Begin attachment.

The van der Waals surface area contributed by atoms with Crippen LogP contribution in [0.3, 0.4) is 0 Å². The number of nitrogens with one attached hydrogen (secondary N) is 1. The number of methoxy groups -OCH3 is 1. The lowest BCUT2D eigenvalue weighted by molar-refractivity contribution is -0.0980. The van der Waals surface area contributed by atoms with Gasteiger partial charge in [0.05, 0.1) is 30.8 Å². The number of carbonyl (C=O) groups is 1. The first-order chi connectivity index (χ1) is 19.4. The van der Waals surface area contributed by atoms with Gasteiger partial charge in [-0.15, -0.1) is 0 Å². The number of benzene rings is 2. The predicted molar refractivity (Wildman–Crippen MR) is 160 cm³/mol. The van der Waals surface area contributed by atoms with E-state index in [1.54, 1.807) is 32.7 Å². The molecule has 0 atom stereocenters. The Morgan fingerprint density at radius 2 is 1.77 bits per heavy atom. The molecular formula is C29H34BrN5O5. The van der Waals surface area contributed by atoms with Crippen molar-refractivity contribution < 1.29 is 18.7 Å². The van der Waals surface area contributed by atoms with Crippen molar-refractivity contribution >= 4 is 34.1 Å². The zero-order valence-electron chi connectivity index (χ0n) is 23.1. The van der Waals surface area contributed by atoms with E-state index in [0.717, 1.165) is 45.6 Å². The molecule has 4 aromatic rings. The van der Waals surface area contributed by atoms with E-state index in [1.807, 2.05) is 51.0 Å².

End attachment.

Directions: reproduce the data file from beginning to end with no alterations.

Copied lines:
The van der Waals surface area contributed by atoms with Crippen LogP contribution in [0.3, 0.4) is 0 Å². The number of nitrogens with one attached hydrogen (secondary N) is 1. The number of methoxy groups -OCH3 is 1. The lowest BCUT2D eigenvalue weighted by molar-refractivity contribution is -0.0980. The van der Waals surface area contributed by atoms with Gasteiger partial charge in [0.05, 0.1) is 30.8 Å². The number of carbonyl (C=O) groups is 1. The first-order chi connectivity index (χ1) is 19.4. The van der Waals surface area contributed by atoms with Gasteiger partial charge in [-0.15, -0.1) is 0 Å². The number of benzene rings is 2. The predicted molar refractivity (Wildman–Crippen MR) is 160 cm³/mol. The van der Waals surface area contributed by atoms with E-state index in [1.54, 1.807) is 32.7 Å². The molecule has 0 atom stereocenters. The Morgan fingerprint density at radius 2 is 1.77 bits per heavy atom. The molecular formula is C29H34BrN5O5. The van der Waals surface area contributed by atoms with Crippen molar-refractivity contribution < 1.29 is 18.7 Å². The van der Waals surface area contributed by atoms with Crippen molar-refractivity contribution >= 4 is 34.1 Å². The zero-order valence-electron chi connectivity index (χ0n) is 23.1. The van der Waals surface area contributed by atoms with E-state index in [0.717, 1.165) is 45.6 Å². The molecule has 4 aromatic rings. The van der Waals surface area contributed by atoms with E-state index in [1.807, 2.05) is 51.0 Å².